Thursday, 25 July 2019
E-M5 II - First Thoughts
E-M5 II, m.Zuiko 40-150 f4-5.6 R
1. Argh, Proprietary USB connectors and computer-based firmware updating is a terrible combination. I understand why Olympus uses an app for firmware updates, so you don't have to chase your body & lens firmware (you can update both from the app), but given my used body didn't come with the cable, and it's totally proprietary at the camera end, I can't update the firmware (and I'm on 2.1 with 4.1 as latest, with some major updates in there). And of course the cable is $30 in true camera maker style. 3rd party cable ordered from Amazon along with 2 spare batteries and a USB charger (I really do like the 2 battery+USB charge kits Amazon sells for $30CDN, had one for the X-T1 as well). Camera maker's excessive accessory markup yet again spawns a 3rd party sale. I'd pay $40 for a first-party battery, but never again will I pay $75+ for $10 worth of battery.
2. Ahh, so nice to be back to 4:3, I've never truly liked the 3:2 aspect ratio and all the Full Frame & APS-C bodies use that. 4:3 is just more comfortable to me.
3. The Sigma 19 and Oly 40-150 are little gems. The Panasonic 25mm f1.7 is merely quite good. The 25 reminds me of the Oly 17/1.8 in performance, except for less than 1/3 the cost I'm a lot more willing to accept merely good performance than I was with the 17. One thing that does amaze me is how noticeable the difference between the Sigma 19's 0.2m MFD and the Panny 25's 0.25m MFD is, despite the latter being a longer focal length. The Sigma is just much better as a close-up lens. The odd thing is the Panasonic actually has a slightly higher reproduction level (1:7.1 vs 1:7.4). It feels less close up, probably due to the difference in field of view.
4. Handling is good, not as good as the X-T1, but good enough. My main beef with the original E-M5's buttons has been solved (by replacing the 2 Fn buttons over the screen with 1 easier to find button and the mode lever). Viewfinder is close to the X-T1, but not all the way there. Same as the E-M1 finder which I did like. Handgrip is OK, the more prominent thumb rest helps offset the smaller finger grip. Lens release is back where it belongs (I never liked the Fuji/Pentax/Leica location where the DoF preview button belongs since it complicates lens changes). AF performance is good. Oly's menus suck and are WAY too complex with really poor descriptions about what it does. I still don't understand what the difference between 1 fish and 3 fish is, or even what subsystem that applies to (and yes, that's a real setting).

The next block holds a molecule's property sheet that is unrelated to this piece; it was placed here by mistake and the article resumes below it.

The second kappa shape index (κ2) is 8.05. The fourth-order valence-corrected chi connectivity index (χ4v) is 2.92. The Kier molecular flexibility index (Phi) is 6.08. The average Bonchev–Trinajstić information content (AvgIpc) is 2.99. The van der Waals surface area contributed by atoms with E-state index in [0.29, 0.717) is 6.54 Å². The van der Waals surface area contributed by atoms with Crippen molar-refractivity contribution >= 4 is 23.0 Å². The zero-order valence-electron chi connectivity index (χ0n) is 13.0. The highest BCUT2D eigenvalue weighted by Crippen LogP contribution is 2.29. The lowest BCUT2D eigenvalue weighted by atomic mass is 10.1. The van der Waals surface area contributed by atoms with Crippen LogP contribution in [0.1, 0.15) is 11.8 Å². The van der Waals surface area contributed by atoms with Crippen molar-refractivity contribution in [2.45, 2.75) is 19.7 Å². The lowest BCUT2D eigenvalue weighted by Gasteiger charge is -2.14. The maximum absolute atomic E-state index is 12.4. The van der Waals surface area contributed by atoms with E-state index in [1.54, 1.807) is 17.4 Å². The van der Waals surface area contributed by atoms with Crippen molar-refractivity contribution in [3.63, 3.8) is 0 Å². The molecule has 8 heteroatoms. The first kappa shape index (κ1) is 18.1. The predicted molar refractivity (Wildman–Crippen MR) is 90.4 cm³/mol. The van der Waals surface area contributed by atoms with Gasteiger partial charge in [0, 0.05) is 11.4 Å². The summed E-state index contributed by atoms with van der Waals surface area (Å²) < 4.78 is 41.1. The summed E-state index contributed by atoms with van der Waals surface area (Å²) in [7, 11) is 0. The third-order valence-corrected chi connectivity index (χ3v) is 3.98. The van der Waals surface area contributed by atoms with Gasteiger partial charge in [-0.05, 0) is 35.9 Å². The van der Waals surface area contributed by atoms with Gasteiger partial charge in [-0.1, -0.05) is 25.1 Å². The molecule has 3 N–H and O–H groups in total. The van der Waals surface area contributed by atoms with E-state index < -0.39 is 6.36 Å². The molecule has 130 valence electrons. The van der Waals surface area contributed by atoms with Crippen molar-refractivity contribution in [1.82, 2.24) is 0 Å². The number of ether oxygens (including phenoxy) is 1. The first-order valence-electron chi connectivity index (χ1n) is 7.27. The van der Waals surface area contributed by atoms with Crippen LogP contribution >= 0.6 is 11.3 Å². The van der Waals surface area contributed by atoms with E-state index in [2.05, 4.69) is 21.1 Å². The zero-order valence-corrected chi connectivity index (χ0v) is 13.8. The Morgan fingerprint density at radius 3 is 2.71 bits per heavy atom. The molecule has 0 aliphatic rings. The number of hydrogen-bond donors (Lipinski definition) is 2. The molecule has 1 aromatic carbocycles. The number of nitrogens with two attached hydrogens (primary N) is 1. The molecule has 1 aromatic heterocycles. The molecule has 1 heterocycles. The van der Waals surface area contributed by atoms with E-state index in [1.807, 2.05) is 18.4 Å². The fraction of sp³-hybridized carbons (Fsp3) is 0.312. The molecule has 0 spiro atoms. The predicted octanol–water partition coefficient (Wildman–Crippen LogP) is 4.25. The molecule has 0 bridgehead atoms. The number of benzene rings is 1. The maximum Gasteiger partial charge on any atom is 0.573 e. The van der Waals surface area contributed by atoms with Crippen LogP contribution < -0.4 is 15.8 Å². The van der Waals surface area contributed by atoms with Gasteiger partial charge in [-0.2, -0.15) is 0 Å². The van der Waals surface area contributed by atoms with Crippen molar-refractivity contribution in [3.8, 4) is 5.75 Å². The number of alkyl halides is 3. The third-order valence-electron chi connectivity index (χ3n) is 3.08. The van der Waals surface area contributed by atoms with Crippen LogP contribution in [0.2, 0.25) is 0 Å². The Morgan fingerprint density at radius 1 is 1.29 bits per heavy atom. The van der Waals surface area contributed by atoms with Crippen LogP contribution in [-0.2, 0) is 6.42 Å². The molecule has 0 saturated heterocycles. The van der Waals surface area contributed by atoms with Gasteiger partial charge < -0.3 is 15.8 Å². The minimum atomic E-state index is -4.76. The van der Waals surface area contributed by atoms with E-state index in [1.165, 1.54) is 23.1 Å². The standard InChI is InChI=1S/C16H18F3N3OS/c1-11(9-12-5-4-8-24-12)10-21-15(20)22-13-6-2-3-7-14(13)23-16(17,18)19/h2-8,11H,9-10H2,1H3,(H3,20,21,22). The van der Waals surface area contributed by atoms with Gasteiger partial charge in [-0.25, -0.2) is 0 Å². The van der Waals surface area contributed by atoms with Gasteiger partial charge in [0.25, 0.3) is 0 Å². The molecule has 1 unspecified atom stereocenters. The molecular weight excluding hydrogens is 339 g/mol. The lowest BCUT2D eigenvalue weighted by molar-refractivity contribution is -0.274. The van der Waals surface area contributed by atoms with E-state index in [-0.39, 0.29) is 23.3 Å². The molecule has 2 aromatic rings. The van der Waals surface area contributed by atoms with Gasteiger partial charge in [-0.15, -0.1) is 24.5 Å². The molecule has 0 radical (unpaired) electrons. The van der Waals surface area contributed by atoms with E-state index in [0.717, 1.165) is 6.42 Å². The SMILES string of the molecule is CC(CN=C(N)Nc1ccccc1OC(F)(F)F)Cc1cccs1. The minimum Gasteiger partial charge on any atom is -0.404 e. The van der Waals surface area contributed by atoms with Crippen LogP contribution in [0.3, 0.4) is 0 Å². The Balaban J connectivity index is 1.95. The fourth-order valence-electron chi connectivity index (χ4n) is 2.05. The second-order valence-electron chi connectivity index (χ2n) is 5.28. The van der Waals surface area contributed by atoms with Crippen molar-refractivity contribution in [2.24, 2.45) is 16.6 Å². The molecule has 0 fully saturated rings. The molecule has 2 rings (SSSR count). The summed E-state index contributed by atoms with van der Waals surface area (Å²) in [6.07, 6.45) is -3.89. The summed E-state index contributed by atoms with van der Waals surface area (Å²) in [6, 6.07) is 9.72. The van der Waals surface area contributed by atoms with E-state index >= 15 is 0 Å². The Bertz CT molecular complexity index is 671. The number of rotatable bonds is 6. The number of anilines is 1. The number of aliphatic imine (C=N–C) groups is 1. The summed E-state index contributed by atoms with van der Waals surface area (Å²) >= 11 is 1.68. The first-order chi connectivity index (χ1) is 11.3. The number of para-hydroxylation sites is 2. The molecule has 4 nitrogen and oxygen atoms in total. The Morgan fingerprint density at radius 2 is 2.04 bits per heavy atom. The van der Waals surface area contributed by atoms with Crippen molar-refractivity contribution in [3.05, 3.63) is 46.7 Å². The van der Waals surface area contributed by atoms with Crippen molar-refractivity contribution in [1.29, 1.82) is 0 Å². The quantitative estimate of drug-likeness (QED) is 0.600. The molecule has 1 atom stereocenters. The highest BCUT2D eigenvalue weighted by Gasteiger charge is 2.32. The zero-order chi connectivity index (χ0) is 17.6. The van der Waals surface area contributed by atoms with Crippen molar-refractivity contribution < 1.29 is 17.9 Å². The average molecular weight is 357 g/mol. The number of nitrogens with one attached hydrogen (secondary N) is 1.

The touchscreen is really picky, it likes my left thumb but not my right index finger when using the Super Control Panel.
D-pad is significantly better than the X-T1's, just because you can find it by feel. Buttons on the E-M5 II are much less prone to getting unexpected setting issues than the E-M1, but you do have to watch the lever. This is marginally better than the X-T1 because only one control needs a visual check (lever vs metering switch + exp comp dial on the X-T1)
It's noticeably smaller than the X-T1, or at least feels it. Some of that is in the chunkier lenses, as both my smaller primes are wider diameter than the XF23/2, even if they are actually a tad shorter. Makes the body feel smaller in comparison.
I'm ambivalent about choosing a Flip-Twist screen over a flip-up screen. The flip-twist is good in a LOT more orientations, but flip-up is awesome for easy street shooting as it's much quicker to get into position.
I can't wait to try high-res mode. That was the key feature that had me looking at the E-M5 II over another m43 body. Having D800 class resolution for tripod work/static subjects while otherwise only needing to deal with 16MP is a great feature for somebody who shoots like I do. 90% of the time I don't need the resolution, when I do I'm on a tripod shooting static stuff. Pixel shift is perfect for this style of working.
Real BBAF is possible, the X-T1 can't really do that (it's configurability is quite limited in comparison) although like many things later Fuji's solve that, extended ISO's work in RAW (they don't on Fuji, rendering them useless), simpler access to card formating, and more flexible AF setup.
Overall, I still have a mild preference for the X-T1 as a body. Easier to setup and more obvious handling. But the E-M5II looks like it will do just fine
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